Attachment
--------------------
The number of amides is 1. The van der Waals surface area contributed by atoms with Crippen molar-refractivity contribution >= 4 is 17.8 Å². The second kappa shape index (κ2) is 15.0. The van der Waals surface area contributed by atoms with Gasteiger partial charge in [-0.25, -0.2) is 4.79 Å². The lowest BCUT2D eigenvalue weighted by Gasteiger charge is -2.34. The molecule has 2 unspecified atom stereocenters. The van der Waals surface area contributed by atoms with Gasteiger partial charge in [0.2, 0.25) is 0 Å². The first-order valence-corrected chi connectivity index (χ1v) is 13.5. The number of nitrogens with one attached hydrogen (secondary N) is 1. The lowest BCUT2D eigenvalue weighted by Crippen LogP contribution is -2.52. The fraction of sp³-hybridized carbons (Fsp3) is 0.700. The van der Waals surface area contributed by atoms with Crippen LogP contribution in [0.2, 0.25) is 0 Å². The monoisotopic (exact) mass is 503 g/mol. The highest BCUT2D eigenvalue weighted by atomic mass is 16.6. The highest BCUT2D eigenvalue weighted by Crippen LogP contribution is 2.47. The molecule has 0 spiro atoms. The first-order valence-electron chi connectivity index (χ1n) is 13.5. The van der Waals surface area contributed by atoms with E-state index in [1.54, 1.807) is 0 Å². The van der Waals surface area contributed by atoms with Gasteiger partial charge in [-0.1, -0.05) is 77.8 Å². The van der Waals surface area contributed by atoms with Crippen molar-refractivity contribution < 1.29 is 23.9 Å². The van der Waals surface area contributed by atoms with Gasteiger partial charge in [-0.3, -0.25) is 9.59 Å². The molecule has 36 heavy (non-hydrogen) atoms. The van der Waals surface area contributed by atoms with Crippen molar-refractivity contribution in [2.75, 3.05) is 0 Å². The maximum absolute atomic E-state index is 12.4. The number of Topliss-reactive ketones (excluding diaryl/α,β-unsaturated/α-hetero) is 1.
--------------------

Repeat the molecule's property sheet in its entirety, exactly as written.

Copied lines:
The number of amides is 1. The van der Waals surface area contributed by atoms with Crippen molar-refractivity contribution >= 4 is 17.8 Å². The second kappa shape index (κ2) is 15.0. The van der Waals surface area contributed by atoms with Gasteiger partial charge in [-0.25, -0.2) is 4.79 Å². The lowest BCUT2D eigenvalue weighted by Gasteiger charge is -2.34. The molecule has 2 unspecified atom stereocenters. The van der Waals surface area contributed by atoms with Gasteiger partial charge in [0.2, 0.25) is 0 Å². The first-order valence-corrected chi connectivity index (χ1v) is 13.5. The number of nitrogens with one attached hydrogen (secondary N) is 1. The lowest BCUT2D eigenvalue weighted by Crippen LogP contribution is -2.52. The fraction of sp³-hybridized carbons (Fsp3) is 0.700. The van der Waals surface area contributed by atoms with Crippen LogP contribution in [0.2, 0.25) is 0 Å². The monoisotopic (exact) mass is 503 g/mol. The highest BCUT2D eigenvalue weighted by atomic mass is 16.6. The highest BCUT2D eigenvalue weighted by Crippen LogP contribution is 2.47. The molecule has 0 spiro atoms. The first-order valence-electron chi connectivity index (χ1n) is 13.5. The van der Waals surface area contributed by atoms with E-state index in [1.54, 1.807) is 0 Å². The van der Waals surface area contributed by atoms with Gasteiger partial charge in [-0.1, -0.05) is 77.8 Å². The van der Waals surface area contributed by atoms with Crippen molar-refractivity contribution < 1.29 is 23.9 Å². The van der Waals surface area contributed by atoms with Gasteiger partial charge in [-0.3, -0.25) is 9.59 Å². The molecule has 36 heavy (non-hydrogen) atoms. The van der Waals surface area contributed by atoms with Crippen molar-refractivity contribution in [2.75, 3.05) is 0 Å². The maximum absolute atomic E-state index is 12.4. The number of Topliss-reactive ketones (excluding diaryl/α,β-unsaturated/α-hetero) is 1.